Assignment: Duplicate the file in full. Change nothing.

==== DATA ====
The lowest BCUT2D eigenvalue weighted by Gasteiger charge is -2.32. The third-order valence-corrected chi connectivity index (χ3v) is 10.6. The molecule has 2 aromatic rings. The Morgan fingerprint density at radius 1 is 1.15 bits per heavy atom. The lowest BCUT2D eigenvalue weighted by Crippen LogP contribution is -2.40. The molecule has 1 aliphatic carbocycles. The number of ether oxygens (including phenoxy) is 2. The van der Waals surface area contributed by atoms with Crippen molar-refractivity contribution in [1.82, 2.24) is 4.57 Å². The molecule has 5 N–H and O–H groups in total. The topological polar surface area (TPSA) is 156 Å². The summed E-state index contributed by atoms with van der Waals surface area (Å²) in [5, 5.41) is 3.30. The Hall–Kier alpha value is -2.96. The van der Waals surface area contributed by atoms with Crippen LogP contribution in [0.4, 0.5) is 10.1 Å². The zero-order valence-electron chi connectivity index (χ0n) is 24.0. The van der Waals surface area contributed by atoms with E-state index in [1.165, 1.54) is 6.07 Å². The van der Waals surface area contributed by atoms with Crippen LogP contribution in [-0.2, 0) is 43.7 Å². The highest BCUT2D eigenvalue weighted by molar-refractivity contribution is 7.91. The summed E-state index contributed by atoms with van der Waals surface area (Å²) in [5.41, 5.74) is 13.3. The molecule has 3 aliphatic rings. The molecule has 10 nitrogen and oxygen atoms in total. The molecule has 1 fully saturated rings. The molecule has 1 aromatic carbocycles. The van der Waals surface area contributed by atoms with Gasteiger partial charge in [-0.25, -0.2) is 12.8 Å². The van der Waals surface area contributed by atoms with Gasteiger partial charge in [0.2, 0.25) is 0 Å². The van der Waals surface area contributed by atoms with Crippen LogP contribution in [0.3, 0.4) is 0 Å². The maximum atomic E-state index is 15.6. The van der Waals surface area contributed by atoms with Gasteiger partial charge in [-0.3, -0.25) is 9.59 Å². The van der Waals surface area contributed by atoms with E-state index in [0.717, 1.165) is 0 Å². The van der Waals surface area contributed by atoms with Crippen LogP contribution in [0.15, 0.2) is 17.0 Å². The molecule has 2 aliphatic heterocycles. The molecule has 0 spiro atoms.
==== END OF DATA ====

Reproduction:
The lowest BCUT2D eigenvalue weighted by Gasteiger charge is -2.32. The third-order valence-corrected chi connectivity index (χ3v) is 10.6. The molecule has 2 aromatic rings. The Morgan fingerprint density at radius 1 is 1.15 bits per heavy atom. The lowest BCUT2D eigenvalue weighted by Crippen LogP contribution is -2.40. The molecule has 1 aliphatic carbocycles. The number of ether oxygens (including phenoxy) is 2. The van der Waals surface area contributed by atoms with Crippen molar-refractivity contribution in [1.82, 2.24) is 4.57 Å². The molecule has 5 N–H and O–H groups in total. The topological polar surface area (TPSA) is 156 Å². The summed E-state index contributed by atoms with van der Waals surface area (Å²) in [5, 5.41) is 3.30. The Hall–Kier alpha value is -2.96. The van der Waals surface area contributed by atoms with Crippen LogP contribution in [0.4, 0.5) is 10.1 Å². The zero-order valence-electron chi connectivity index (χ0n) is 24.0. The van der Waals surface area contributed by atoms with E-state index in [1.165, 1.54) is 6.07 Å². The van der Waals surface area contributed by atoms with Crippen LogP contribution in [-0.2, 0) is 43.7 Å². The highest BCUT2D eigenvalue weighted by molar-refractivity contribution is 7.91. The summed E-state index contributed by atoms with van der Waals surface area (Å²) in [5.41, 5.74) is 13.3. The molecule has 3 aliphatic rings. The molecule has 10 nitrogen and oxygen atoms in total. The molecule has 1 fully saturated rings. The molecule has 1 aromatic carbocycles. The van der Waals surface area contributed by atoms with Gasteiger partial charge in [-0.25, -0.2) is 12.8 Å². The van der Waals surface area contributed by atoms with Gasteiger partial charge in [0.2, 0.25) is 0 Å². The van der Waals surface area contributed by atoms with Crippen LogP contribution in [0.3, 0.4) is 0 Å². The maximum atomic E-state index is 15.6. The van der Waals surface area contributed by atoms with Gasteiger partial charge in [-0.3, -0.25) is 9.59 Å². The van der Waals surface area contributed by atoms with E-state index in [0.717, 1.165) is 0 Å². The van der Waals surface area contributed by atoms with Crippen LogP contribution in [0.15, 0.2) is 17.0 Å². The molecule has 2 aliphatic heterocycles. The molecule has 0 spiro atoms.